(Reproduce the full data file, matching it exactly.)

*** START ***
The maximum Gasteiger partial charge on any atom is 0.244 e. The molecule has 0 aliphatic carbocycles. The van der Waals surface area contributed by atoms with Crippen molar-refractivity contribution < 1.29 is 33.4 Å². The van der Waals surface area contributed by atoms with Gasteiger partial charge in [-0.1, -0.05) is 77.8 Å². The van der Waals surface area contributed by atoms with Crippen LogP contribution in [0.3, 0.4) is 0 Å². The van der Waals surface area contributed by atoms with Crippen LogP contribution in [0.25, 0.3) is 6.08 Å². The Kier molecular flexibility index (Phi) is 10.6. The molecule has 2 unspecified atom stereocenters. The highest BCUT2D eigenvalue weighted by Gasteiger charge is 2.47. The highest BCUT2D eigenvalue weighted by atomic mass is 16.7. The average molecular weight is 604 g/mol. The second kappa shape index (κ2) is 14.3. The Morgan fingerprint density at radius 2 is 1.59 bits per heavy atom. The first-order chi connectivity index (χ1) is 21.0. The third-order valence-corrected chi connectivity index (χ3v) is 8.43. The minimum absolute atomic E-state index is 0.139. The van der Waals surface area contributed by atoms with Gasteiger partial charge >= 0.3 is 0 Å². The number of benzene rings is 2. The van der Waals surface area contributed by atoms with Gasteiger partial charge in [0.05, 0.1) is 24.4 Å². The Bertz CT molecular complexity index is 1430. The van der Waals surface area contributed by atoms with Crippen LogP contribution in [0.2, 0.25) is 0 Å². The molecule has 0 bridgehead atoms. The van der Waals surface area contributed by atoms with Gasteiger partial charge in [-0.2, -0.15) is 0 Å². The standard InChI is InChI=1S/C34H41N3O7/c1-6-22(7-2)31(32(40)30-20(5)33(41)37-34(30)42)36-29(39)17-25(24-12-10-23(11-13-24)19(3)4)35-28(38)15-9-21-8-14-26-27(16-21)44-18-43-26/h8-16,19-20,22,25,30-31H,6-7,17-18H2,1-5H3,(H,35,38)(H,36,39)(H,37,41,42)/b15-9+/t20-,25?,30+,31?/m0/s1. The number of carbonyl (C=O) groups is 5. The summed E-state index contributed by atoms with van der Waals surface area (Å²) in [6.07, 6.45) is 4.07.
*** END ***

The maximum Gasteiger partial charge on any atom is 0.244 e. The molecule has 0 aliphatic carbocycles. The van der Waals surface area contributed by atoms with Crippen molar-refractivity contribution < 1.29 is 33.4 Å². The van der Waals surface area contributed by atoms with Gasteiger partial charge in [-0.1, -0.05) is 77.8 Å². The van der Waals surface area contributed by atoms with Crippen LogP contribution in [0.3, 0.4) is 0 Å². The van der Waals surface area contributed by atoms with Crippen LogP contribution in [0.25, 0.3) is 6.08 Å². The Kier molecular flexibility index (Phi) is 10.6. The molecule has 2 unspecified atom stereocenters. The highest BCUT2D eigenvalue weighted by Gasteiger charge is 2.47. The highest BCUT2D eigenvalue weighted by atomic mass is 16.7. The average molecular weight is 604 g/mol. The second kappa shape index (κ2) is 14.3. The Morgan fingerprint density at radius 2 is 1.59 bits per heavy atom. The first-order chi connectivity index (χ1) is 21.0. The third-order valence-corrected chi connectivity index (χ3v) is 8.43. The minimum absolute atomic E-state index is 0.139. The van der Waals surface area contributed by atoms with Gasteiger partial charge >= 0.3 is 0 Å². The number of benzene rings is 2. The van der Waals surface area contributed by atoms with Gasteiger partial charge in [0.05, 0.1) is 24.4 Å². The Bertz CT molecular complexity index is 1430. The van der Waals surface area contributed by atoms with Crippen LogP contribution in [0.2, 0.25) is 0 Å². The molecule has 0 bridgehead atoms. The van der Waals surface area contributed by atoms with Gasteiger partial charge in [-0.2, -0.15) is 0 Å². The standard InChI is InChI=1S/C34H41N3O7/c1-6-22(7-2)31(32(40)30-20(5)33(41)37-34(30)42)36-29(39)17-25(24-12-10-23(11-13-24)19(3)4)35-28(38)15-9-21-8-14-26-27(16-21)44-18-43-26/h8-16,19-20,22,25,30-31H,6-7,17-18H2,1-5H3,(H,35,38)(H,36,39)(H,37,41,42)/b15-9+/t20-,25?,30+,31?/m0/s1. The number of carbonyl (C=O) groups is 5. The summed E-state index contributed by atoms with van der Waals surface area (Å²) in [6.07, 6.45) is 4.07.